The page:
"There would still need to be discussion of the nature of the Governing arrangement, ministerial positions, the way that parties would interact, so those discussions are still ahead of us.

Asked if he expected a Government would be formed this week, he said: "I would expect so. We're not putting deadlines on it. The public are expecting the formation of a Government pretty shortly."

4. 'StuffMe's last gasp'

The other big event happening across the road from Parliament and Bowen House today is the hearing starting in the High Court on the merger bid by NZME and Fairfax NZ (now called Stuff).

They were turned down unanimously by members of the Commerce Commission in May and the court hearing is the culmination of a process that started 17 months ago.

The companies said the financial crisis in the media industry caused by people and advertisers moving away from print and traditional media to digital products, social media and their own direct channels meant the pair needed to merge to cut costs and help keep NZ journalism alive.

They say global giants Facebook and Google are hoovering up most of the digital advertising spend here and across the world and Stuff and NZME need a relaxed view taken of competition law to give them 'runway' to change their business models sufficiently to survive.

After the Commerce Commission said the detriments of the merger would outweigh any economic benefits, the two companies said it was wrong, had put too much weight on social concerns such as diversity of media and plurality of voices and not enough on what would happen in the industry if a merger was not approved.

Newsroom's Tim Murphy reports in this preview of the hearing that the Commission decision was thorough, took care to anticipate any legal challenge, and was definitive that the outcome under a merger would be worse for media consumers than if the two businesses had to continue operating separately.

See Tim's full preview here.

5. 156,000 readers for Newsroom

For readers wondering how Newsroom is doing in this tumultuous media environment, Tim Murphy reports on our latest Nielsen Net Ratings figures for the month of September.

It turns out the election was a busy time for both reporters and readers on Newsroom.

Newsroom's audience rose 60 percent to 156,000 unique readers in September from August. It is expected to fall back in October, given the lack of an election, but the audience growth since we launched in March has exceeded our expectations.

"The big audience gain takes Newsroom temporarily past our full year target of 100,000 unique monthly readers, an anniversary which is still six months away in March 2018," Tim Murphy writes on Newsroom.

6. While you were sleeping

The tensions around America's approach to the nuclear ambitions of North Korea and Iran continued over the weekend.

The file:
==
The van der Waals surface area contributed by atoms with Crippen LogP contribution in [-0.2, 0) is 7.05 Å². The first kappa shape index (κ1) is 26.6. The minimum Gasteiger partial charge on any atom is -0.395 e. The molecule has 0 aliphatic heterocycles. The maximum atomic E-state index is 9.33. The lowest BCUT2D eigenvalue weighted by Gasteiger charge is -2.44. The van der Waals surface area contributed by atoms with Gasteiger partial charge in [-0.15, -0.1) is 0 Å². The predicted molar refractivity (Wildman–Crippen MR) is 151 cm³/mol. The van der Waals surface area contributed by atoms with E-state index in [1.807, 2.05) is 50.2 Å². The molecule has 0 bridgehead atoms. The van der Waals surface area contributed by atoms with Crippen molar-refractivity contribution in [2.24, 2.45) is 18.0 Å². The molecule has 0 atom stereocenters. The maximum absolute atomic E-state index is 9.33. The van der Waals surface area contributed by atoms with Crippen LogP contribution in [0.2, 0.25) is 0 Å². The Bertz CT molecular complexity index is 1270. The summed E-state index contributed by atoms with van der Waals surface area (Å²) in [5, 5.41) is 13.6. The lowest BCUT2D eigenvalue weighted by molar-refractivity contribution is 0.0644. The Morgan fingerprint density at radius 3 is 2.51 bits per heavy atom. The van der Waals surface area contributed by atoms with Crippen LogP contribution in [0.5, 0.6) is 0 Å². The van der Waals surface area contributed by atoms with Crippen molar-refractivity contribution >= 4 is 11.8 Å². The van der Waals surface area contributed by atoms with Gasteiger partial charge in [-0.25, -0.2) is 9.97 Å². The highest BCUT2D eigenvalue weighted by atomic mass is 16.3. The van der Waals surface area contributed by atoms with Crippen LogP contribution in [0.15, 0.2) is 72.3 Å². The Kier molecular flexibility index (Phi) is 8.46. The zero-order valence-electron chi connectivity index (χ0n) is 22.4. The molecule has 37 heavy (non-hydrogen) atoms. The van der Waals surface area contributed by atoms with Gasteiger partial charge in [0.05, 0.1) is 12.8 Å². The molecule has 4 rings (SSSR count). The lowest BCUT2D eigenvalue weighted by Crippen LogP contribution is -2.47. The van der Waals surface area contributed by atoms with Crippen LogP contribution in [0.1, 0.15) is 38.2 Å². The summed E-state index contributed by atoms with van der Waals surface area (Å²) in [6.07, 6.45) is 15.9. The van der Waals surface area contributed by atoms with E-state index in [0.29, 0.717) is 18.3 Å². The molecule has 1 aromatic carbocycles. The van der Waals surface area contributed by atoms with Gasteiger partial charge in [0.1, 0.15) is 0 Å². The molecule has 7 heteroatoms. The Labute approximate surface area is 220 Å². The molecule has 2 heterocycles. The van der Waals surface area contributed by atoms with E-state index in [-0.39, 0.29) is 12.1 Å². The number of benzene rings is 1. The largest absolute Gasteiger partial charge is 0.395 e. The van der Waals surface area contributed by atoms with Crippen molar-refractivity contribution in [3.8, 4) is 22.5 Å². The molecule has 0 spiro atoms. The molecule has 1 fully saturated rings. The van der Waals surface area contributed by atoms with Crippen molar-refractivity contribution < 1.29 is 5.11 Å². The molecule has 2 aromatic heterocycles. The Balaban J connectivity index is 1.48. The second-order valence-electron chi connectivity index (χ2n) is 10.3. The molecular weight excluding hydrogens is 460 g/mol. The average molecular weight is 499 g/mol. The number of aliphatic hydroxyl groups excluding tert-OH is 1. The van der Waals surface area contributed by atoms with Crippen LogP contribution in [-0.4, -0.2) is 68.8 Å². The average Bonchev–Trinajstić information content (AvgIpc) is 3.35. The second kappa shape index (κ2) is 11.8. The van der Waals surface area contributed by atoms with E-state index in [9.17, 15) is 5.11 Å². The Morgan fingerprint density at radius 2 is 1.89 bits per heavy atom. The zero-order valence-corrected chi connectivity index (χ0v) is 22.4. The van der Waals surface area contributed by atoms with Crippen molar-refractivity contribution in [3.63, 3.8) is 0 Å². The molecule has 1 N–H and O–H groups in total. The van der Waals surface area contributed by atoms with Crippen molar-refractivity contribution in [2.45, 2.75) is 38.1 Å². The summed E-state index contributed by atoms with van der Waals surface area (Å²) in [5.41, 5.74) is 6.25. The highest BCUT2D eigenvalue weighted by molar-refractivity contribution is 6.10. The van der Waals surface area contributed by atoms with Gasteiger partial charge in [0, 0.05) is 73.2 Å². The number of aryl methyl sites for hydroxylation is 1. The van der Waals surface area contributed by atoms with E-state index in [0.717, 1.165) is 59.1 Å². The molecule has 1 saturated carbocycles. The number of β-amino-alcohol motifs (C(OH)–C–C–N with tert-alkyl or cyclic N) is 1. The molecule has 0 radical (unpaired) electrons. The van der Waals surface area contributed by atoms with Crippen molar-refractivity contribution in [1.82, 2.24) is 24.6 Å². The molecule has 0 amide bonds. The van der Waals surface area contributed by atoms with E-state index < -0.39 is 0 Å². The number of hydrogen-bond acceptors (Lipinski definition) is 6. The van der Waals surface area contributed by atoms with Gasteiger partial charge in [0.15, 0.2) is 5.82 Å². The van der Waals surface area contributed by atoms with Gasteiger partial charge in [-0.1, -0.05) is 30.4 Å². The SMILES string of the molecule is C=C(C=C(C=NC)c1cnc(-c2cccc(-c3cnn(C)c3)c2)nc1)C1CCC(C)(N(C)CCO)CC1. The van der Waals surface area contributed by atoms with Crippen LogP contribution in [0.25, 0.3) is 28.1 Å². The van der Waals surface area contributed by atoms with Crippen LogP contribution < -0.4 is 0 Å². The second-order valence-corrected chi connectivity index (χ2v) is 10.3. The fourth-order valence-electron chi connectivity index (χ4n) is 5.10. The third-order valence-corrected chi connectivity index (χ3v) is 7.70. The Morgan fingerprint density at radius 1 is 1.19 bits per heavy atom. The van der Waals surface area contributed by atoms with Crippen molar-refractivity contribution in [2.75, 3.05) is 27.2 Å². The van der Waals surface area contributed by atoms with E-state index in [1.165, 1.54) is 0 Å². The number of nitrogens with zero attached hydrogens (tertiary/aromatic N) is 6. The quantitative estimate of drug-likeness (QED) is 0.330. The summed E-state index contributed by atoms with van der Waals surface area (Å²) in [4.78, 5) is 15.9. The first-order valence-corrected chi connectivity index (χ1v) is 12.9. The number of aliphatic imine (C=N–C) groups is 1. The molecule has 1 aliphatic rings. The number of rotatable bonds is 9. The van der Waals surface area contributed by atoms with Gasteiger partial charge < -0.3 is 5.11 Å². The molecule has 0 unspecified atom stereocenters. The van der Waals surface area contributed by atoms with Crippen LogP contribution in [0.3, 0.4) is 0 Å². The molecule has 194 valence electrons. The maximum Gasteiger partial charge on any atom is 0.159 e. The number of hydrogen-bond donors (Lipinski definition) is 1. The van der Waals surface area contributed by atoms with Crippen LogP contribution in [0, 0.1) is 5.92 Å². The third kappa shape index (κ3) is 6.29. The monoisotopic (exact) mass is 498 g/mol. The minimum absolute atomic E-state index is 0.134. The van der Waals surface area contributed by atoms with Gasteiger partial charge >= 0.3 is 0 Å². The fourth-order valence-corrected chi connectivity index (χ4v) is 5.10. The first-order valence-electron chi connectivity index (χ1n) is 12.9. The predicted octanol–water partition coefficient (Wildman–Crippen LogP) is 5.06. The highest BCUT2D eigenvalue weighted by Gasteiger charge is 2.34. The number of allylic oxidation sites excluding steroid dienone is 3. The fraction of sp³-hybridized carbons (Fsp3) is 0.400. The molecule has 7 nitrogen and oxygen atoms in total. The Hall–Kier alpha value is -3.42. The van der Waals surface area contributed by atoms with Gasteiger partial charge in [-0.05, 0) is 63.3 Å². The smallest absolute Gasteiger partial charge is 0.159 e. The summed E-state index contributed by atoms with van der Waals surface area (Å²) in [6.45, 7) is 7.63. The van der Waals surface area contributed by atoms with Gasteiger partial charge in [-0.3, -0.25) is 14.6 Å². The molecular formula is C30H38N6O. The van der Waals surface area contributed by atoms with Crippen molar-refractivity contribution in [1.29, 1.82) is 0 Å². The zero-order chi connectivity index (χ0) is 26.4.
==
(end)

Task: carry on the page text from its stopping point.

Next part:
This interview that New York Times writer Dexter Filkins gave to NPR's Terry Gross gives some great insights into the situation, particularly in North Korea.

It is sobering and I'd recommend reading the transcript or listening to it in full. Filkins has reported intensively on what is happening with Rex Tillerson and Donald Trump's decisions on military and diplomatic funding.

America plans to cut spending on the State Department by a third or US$15 billion, while increasing spending through the Pentagon by $50 billion.

"If all you have is a hammer, you're going to use a hammer," Filkins said in summary.

"In this administration, which is to say President Trump and the people around him, there's not a lot of evidence that they really value the art of diplomacy. But they certainly understand what the military does. That they got."

This piece by Nicholas Kristof
from the New York Times after a visit to North Korea is also worth a click and is just as sobering.

"I have a sinking feeling in my gut, just as I had on the eve of the Iraq war, that our president may be careening blindly toward war," Kristof writes.

7. Coming up...

Statistics New Zealand is scheduled to report September quarter Consumer Price Index inflation figures on Tuesday at 10.45 pm.

Economists are forecasting quarterly inflation of around 0.4 percent and annual inflation of around 1.8 percent. That's above the Reserve Bank's forecast in its August Monetary Policy Statement of 0.2 percent for the quarter and 1.6 percent for the year.

However, most economists expect the Reserve Bank, which is being run by an interim Governor until March, to keep the Official Cash Rate on hold until late next year because inflation remains subdued and well within the 1-3 percent target band.

8. One fun thing

If you think our negotiations are dragging on, spare a thought for the Dutch. Prime Minister Mark Rutte finally managed to hammer out a deal with four parties early last week after nearly seven months of talks.

This picture and tweet below gives you a sense of the difference in the talks...

Lennart Nout: "Dutch PM locking his ministerial vehicle outside the king's office to talk about forming a new government. #Rutte

I love that he stuck to his routine of locking the bike as he left it outside the palace.